Long-legged House Centipede

It simply amazes me how many southern bugs are nasty. Bugs in the South are bigger and they all seem to either bite or sting and it’s never just a little pinch. Our one acre had produced scorpions, assassin bugs, saddleback caterpillars, black widows, and cow killers.

When you live in the South, bugs just go with the territory and if you don’t bother them, they generally won’t bother you. None of the really nasty bugs had ever actually bitten or stung us and after awhile you start losing the fear.

Scutigera coleoptrata house centipedeOne night I woke up in the middle of the night needing to go to the bathroom and when the bathroom light spilled into the bedroom, I saw what looked like a very big bug on the ceiling. I couldn’t tell what it was but I was concerned that it might be a scorpion. I’d heard many stories of scorpions falling from the ceiling onto people’s beds while they slept so my heebie jeebie alarm went into high gear.

We turned on the light for a better look and even then we were not a hundred percent certain. It was either a scorpion or a centipede and possibly a second bug next to it. Southern centipedes are scary creatures. They have extremely long legs and they move at lightening speed but as far as I knew, they were harmless to humans.

There was no doubt that we needed to get the bug off the ceiling but we argued back and forth as to who was going to do which part of the dirty deed. We needed a swatter to knock it off the ceiling and a killer once it fell and we both wanted to be the swatter. In the end, Bear drew both short straws and I stood back watching from afar.

The bug was maybe three feet over from the bed so it was pretty safe to knock it down. He swatted at it with a t-shirt and it started running across the ceiling toward the bed. It was definitely a centipede and it was directly over the bed when he threw the t-shirt at it in frustration over being pulled out of a sound sleep. This time he hit a bullseye and the centipede fell onto the bed, unharmed, and ran down behind the pillows.

We have a waterbed and as far as I could tell, it ran down into the crack between the mattress and the frame so now it appeared that the centipede was in our bed. We searched high and low but the centipede wasn’t coming out of his hidey hole.

I’d always believed that they were harmless to humans but I needed to convince Bear so I looked it up on the internet and what I found pretty much guaranteed that neither of us would sleep any more that night.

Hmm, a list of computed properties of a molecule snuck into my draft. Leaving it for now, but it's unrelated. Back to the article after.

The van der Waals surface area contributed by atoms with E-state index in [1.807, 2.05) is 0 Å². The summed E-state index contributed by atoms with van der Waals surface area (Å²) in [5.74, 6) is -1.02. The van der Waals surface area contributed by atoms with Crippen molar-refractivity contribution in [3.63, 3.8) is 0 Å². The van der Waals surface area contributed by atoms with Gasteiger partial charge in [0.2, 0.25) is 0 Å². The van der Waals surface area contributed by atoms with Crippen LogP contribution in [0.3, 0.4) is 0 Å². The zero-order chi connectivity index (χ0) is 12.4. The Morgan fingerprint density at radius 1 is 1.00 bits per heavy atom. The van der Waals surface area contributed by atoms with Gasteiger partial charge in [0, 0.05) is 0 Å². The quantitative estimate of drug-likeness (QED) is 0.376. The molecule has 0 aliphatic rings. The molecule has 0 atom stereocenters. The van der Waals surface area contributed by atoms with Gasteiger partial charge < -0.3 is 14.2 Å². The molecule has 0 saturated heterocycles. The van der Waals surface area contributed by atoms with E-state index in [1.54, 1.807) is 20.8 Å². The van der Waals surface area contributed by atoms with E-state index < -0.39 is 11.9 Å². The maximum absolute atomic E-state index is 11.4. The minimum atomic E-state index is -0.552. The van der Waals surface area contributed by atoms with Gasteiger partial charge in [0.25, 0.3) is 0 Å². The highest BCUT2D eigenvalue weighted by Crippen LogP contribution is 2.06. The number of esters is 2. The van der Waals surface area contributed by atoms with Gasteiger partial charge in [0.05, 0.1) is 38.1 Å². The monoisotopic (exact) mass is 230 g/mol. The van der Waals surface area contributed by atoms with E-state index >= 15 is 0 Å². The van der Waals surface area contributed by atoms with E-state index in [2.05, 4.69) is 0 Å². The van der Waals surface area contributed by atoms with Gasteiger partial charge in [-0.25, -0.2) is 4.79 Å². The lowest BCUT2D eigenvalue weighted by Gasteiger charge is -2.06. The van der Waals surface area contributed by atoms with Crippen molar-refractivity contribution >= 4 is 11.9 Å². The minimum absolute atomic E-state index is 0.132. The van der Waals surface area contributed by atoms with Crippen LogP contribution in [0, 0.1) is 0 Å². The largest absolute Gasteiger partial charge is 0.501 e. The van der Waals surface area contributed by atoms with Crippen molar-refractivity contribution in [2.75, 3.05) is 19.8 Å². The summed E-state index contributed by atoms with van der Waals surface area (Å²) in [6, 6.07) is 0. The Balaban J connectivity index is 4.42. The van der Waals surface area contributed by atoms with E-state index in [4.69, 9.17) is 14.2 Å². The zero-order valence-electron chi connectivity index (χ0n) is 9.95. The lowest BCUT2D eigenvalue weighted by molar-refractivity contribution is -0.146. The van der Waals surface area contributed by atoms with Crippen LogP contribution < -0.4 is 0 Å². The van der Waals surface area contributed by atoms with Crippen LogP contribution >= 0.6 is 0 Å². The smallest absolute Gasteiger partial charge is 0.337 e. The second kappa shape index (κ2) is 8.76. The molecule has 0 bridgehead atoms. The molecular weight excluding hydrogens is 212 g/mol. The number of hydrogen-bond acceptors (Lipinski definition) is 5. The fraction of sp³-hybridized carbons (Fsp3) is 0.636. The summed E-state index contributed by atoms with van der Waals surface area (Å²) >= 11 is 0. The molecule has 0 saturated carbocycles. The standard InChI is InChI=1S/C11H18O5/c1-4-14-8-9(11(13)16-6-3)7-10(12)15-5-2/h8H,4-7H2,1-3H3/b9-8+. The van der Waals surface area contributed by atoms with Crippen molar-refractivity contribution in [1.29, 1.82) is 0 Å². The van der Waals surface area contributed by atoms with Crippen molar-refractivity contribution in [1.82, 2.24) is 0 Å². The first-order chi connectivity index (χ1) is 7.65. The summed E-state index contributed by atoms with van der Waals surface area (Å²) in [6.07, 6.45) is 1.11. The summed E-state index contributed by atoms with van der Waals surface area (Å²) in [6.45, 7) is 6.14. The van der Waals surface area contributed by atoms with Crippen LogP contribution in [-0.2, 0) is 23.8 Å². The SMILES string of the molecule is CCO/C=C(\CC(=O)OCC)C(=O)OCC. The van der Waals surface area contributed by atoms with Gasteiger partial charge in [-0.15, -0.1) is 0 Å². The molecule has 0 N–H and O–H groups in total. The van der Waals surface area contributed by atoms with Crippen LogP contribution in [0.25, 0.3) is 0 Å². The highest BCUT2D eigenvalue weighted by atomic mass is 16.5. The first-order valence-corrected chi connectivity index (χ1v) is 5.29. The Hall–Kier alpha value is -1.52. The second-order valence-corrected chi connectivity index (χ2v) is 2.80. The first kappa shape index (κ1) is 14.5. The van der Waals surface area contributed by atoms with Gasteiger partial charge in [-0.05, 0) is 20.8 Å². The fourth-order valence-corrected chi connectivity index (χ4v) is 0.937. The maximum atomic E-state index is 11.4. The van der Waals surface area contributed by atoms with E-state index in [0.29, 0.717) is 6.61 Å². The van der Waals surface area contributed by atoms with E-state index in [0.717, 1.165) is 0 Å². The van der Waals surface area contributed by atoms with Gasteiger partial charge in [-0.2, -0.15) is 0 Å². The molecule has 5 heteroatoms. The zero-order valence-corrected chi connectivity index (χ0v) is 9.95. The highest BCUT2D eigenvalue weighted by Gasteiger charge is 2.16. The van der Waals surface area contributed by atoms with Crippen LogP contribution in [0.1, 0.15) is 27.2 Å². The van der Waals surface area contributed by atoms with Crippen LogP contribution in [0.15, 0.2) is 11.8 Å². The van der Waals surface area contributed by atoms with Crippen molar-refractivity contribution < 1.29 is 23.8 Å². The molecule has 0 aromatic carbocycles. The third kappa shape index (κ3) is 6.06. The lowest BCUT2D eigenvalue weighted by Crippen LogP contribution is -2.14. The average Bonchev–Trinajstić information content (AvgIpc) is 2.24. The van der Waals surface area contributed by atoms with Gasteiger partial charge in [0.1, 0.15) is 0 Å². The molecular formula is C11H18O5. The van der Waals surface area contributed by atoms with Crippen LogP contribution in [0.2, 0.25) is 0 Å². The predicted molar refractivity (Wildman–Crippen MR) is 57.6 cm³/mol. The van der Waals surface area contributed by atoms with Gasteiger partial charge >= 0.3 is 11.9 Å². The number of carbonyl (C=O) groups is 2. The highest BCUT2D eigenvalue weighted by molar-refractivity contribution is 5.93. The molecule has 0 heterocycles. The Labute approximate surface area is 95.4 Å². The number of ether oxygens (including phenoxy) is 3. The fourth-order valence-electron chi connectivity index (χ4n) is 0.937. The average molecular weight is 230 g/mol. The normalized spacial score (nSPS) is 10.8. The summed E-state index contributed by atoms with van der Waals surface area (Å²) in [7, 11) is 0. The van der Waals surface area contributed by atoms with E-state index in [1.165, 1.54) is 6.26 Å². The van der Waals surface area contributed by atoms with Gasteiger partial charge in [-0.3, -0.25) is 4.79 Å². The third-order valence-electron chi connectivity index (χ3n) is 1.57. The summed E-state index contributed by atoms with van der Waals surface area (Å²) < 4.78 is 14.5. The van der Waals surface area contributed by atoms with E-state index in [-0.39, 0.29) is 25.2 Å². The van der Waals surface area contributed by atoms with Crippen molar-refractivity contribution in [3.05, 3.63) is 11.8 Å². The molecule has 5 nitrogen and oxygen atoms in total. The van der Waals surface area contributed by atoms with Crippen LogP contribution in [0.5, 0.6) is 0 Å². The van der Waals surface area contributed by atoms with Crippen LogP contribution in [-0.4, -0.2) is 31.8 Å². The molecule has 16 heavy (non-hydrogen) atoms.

Our centipede was a Scutigera coleoptrata, commonly known as a house centipede. While the term “centipede” would give the idea that he had 100 legs they actually have about 15 pairs totaling 30 legs. House centipedes grow up to an inch and a half long but their legs make them appear much larger.

On the plus side, the house centipede is a predator whose prey includes bad bugs such as silverfish, cockroaches, carpet beetle larva, bedbugs, ants, flies, wasps, moths, crickets, earwigs, firebrats and spiders. They are considered beneficial insects for doing their utmost best to rid your home of these bad bugs.

On the minus side, the presence of house centipedes usually means that you have a problem with one or more of the bad bugs. In addition, house centipedes are venomous. The front legs are actually “modified legs” which can sting and these centipedes can also bite.

House centipedes are amazingly fast and can reach speeds of up to one mile an hour. Their speed allows them to outrun other bugs, pounce on and then lasso their prey with their long legs. They can then inject the venom.

Their legs are so agile that they can catch and hold more than one bug at a time. If they themselves become prey, they have the ability to detach their legs in order to escape. House centipedes will even feed on wasps, moving in to inject their venom and then darting off at lightening speed to wait for the venom to take effect, staying at a safe distance so they themselves don’t get stung.

Outdoors they live under rocks, in woodpiles, crawlspaces, compost and other damp locations. Indoors they can be anywhere though they prefer basements and bathrooms. Scutigera coleoptrata can live their entire lives indoors and can live up to seven years in a hospitable environment.

In spite of their ability to bite and sting, house centipedes are generally considered harmless to humans as more often than not their jaws cannot penetrate human skin. Only a very large adult can actually inflict a bite. However, there are exceptions and the bite or sting is described as being similar to a bee sting with localized pain and mild to severe swelling. Most stings happen when people either handle them or step on them.

I felt bad for the times we had told our dog to “go get the bug.” She did play with the house centipedes briefly but after the first couple of times she wanted no part of them. I’m guessing she met with a bite or sting. While it would have been painful it poses no serious danger to cats and dogs, no more than a bee sting would.

I believe there’s a lesson to be learned. Trust your dog. If a dog doesn’t want to mess with a particular bug you shouldn’t be messing with it either.

The long legged centipede is featured in the book “The Wizard of Awe: An Acre of America Backyard Nature Series” which is a back yard nature travelog with photos and stories. The Wizard of Awe is available on Kindle and paperback.

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